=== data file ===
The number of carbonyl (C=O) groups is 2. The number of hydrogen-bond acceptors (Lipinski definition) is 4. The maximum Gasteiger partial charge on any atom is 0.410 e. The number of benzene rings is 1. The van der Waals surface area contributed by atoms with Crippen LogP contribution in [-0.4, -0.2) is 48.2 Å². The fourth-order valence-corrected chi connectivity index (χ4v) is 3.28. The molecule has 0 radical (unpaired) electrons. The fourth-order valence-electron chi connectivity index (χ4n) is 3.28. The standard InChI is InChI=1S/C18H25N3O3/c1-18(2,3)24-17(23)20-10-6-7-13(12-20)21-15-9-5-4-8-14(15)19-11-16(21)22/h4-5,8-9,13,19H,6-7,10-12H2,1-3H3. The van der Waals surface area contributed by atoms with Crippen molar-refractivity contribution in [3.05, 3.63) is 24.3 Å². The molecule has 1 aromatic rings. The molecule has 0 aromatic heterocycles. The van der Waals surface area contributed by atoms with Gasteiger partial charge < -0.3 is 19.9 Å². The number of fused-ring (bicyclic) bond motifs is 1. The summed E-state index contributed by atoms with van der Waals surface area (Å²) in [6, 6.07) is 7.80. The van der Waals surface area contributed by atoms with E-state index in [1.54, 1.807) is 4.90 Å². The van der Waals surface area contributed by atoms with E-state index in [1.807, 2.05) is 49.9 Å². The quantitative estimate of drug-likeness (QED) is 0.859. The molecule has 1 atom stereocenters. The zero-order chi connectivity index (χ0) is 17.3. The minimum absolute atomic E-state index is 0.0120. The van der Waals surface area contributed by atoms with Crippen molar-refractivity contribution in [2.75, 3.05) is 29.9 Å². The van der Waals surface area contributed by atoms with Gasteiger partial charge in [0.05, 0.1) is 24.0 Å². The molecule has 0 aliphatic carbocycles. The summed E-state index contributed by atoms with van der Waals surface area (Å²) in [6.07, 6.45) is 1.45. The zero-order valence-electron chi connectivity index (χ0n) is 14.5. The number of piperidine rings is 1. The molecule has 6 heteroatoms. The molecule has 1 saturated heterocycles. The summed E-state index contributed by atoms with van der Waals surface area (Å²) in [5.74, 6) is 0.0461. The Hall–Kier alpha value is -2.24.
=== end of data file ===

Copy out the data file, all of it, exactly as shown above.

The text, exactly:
The number of carbonyl (C=O) groups is 2. The number of hydrogen-bond acceptors (Lipinski definition) is 4. The maximum Gasteiger partial charge on any atom is 0.410 e. The number of benzene rings is 1. The van der Waals surface area contributed by atoms with Crippen LogP contribution in [-0.4, -0.2) is 48.2 Å². The fourth-order valence-corrected chi connectivity index (χ4v) is 3.28. The molecule has 0 radical (unpaired) electrons. The fourth-order valence-electron chi connectivity index (χ4n) is 3.28. The standard InChI is InChI=1S/C18H25N3O3/c1-18(2,3)24-17(23)20-10-6-7-13(12-20)21-15-9-5-4-8-14(15)19-11-16(21)22/h4-5,8-9,13,19H,6-7,10-12H2,1-3H3. The van der Waals surface area contributed by atoms with Crippen molar-refractivity contribution in [3.05, 3.63) is 24.3 Å². The molecule has 1 aromatic rings. The molecule has 0 aromatic heterocycles. The van der Waals surface area contributed by atoms with Gasteiger partial charge < -0.3 is 19.9 Å². The number of fused-ring (bicyclic) bond motifs is 1. The summed E-state index contributed by atoms with van der Waals surface area (Å²) in [6, 6.07) is 7.80. The van der Waals surface area contributed by atoms with E-state index in [1.54, 1.807) is 4.90 Å². The van der Waals surface area contributed by atoms with E-state index in [1.807, 2.05) is 49.9 Å². The quantitative estimate of drug-likeness (QED) is 0.859. The molecule has 1 atom stereocenters. The zero-order chi connectivity index (χ0) is 17.3. The minimum absolute atomic E-state index is 0.0120. The van der Waals surface area contributed by atoms with Crippen molar-refractivity contribution in [2.75, 3.05) is 29.9 Å². The van der Waals surface area contributed by atoms with Gasteiger partial charge in [0.05, 0.1) is 24.0 Å². The molecule has 0 aliphatic carbocycles. The summed E-state index contributed by atoms with van der Waals surface area (Å²) in [6.07, 6.45) is 1.45. The zero-order valence-electron chi connectivity index (χ0n) is 14.5. The number of piperidine rings is 1. The molecule has 6 heteroatoms. The molecule has 1 saturated heterocycles. The summed E-state index contributed by atoms with van der Waals surface area (Å²) in [5.74, 6) is 0.0461. The Hall–Kier alpha value is -2.24.